If an LED indicator is present in battery powered gadgets such as Emergency lamps, it will consume power even if the gadget is not using. This will reduce the battery voltage since the LED takes around 2 volts. So it is necessary to charge the battery continuously to keep the battery voltage level. This circuit eliminates this and the LEDs turn on only in two conditions. That is in the over charged and over discharged conditions only.
The circuit is basically a voltage controlled switch using Zener diodes. Two state LED indication is provided using a Bicolour LED. Zener diode ZD1 and the PNP transistor T1 forms the over discharge indicator switch. When the battery voltage is above the breakdown point of ZD1 (around 5 volts), it conducts and keeps T1 out of conduction. So the Red half of the bicolur LED remains off. When the battery voltage reduces below 5 volts, Zener turns off allowing T1 to conduct and Red LED turns on. This indicates that the battery is going to the over discharged state.
Zener diode ZD2 and NPN transistor T2 forms the Over charge indicator switch. When the battery voltage is below 6.8 volts (maximum voltage level), ZD cease to conduct and T2 remains off. So that the Green half of the LED also remains off. When the battery voltage increases above 7 volts due to overcharging, ZD2 conducts followed by T2 and Green LED turns on. This is the over charged state. In short, if the battery voltage is between 5 and 7 volts, both LEDs remain off. This reduces the chance of power consumption.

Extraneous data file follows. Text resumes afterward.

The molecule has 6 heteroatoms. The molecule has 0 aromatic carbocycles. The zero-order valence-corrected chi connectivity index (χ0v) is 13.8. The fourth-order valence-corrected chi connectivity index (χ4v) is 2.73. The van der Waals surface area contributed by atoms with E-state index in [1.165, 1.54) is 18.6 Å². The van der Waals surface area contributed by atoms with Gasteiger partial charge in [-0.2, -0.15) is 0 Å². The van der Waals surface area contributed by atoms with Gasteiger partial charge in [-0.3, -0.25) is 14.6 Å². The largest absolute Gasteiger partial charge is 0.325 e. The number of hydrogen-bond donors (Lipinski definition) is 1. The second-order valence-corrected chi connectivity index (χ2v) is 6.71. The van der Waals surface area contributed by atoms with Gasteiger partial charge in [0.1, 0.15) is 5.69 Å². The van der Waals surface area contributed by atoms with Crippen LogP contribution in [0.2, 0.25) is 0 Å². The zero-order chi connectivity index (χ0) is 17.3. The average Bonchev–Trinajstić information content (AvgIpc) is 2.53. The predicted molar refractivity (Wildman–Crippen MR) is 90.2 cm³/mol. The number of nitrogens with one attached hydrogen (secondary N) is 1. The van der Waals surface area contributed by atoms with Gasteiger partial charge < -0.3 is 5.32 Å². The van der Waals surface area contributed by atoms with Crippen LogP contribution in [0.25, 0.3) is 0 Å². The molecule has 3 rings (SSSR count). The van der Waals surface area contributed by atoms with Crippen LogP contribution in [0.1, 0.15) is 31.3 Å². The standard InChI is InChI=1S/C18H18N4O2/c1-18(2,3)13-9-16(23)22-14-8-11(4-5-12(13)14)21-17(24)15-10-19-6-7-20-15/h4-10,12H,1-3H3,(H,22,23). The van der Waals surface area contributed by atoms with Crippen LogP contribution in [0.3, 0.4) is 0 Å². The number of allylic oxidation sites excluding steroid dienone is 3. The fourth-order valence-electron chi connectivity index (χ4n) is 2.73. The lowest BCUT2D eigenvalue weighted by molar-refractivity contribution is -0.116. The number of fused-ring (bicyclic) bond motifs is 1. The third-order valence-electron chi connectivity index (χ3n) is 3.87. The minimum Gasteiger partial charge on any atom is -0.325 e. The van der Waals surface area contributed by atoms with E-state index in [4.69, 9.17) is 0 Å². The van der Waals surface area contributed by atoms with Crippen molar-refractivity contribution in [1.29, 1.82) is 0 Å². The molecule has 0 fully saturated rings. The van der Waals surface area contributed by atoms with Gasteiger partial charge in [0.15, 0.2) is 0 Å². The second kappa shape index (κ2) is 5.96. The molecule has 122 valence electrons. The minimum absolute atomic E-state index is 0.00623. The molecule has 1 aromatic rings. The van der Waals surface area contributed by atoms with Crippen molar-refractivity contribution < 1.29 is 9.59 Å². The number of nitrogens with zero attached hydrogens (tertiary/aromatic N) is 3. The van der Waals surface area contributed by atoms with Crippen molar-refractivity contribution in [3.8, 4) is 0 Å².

A variable power supply is necessary for the calibration. Provide 5 volts and adjust VR1 till Red LED turns on. At this point, Green LED remains off. Increase the voltage to 7volts and adjust VR2 till Green LED turns on. At this point, Red LED should remain off. Reduce the voltage to 6 volts. Both LEDs should be in the off state.